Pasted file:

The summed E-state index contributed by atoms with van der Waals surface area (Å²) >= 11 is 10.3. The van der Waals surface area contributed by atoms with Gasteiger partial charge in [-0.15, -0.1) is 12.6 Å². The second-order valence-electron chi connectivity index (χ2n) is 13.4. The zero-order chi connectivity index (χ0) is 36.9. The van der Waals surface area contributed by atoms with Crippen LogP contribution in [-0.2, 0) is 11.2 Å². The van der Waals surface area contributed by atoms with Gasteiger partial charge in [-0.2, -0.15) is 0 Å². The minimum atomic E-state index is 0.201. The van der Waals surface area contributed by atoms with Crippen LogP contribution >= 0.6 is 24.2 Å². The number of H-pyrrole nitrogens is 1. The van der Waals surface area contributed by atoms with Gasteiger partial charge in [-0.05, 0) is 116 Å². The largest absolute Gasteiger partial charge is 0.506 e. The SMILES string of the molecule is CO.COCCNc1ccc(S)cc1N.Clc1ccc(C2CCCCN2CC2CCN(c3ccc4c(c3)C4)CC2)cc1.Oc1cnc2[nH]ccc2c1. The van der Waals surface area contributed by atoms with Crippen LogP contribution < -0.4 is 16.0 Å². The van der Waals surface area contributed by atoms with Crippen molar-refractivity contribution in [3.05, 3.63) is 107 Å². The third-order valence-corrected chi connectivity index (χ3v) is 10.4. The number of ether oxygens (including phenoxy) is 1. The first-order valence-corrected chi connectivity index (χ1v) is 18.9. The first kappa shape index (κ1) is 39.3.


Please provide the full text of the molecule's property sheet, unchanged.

The summed E-state index contributed by atoms with van der Waals surface area (Å²) >= 11 is 10.3. The van der Waals surface area contributed by atoms with Gasteiger partial charge in [-0.15, -0.1) is 12.6 Å². The second-order valence-electron chi connectivity index (χ2n) is 13.4. The zero-order chi connectivity index (χ0) is 36.9. The van der Waals surface area contributed by atoms with Crippen LogP contribution in [-0.2, 0) is 11.2 Å². The van der Waals surface area contributed by atoms with Gasteiger partial charge in [-0.2, -0.15) is 0 Å². The minimum atomic E-state index is 0.201. The van der Waals surface area contributed by atoms with Crippen LogP contribution >= 0.6 is 24.2 Å². The number of H-pyrrole nitrogens is 1. The van der Waals surface area contributed by atoms with Gasteiger partial charge in [-0.05, 0) is 116 Å². The largest absolute Gasteiger partial charge is 0.506 e. The SMILES string of the molecule is CO.COCCNc1ccc(S)cc1N.Clc1ccc(C2CCCCN2CC2CCN(c3ccc4c(c3)C4)CC2)cc1.Oc1cnc2[nH]ccc2c1. The van der Waals surface area contributed by atoms with Crippen LogP contribution < -0.4 is 16.0 Å². The van der Waals surface area contributed by atoms with Crippen molar-refractivity contribution in [3.05, 3.63) is 107 Å². The third-order valence-corrected chi connectivity index (χ3v) is 10.4. The number of ether oxygens (including phenoxy) is 1. The first-order valence-corrected chi connectivity index (χ1v) is 18.9. The first kappa shape index (κ1) is 39.3.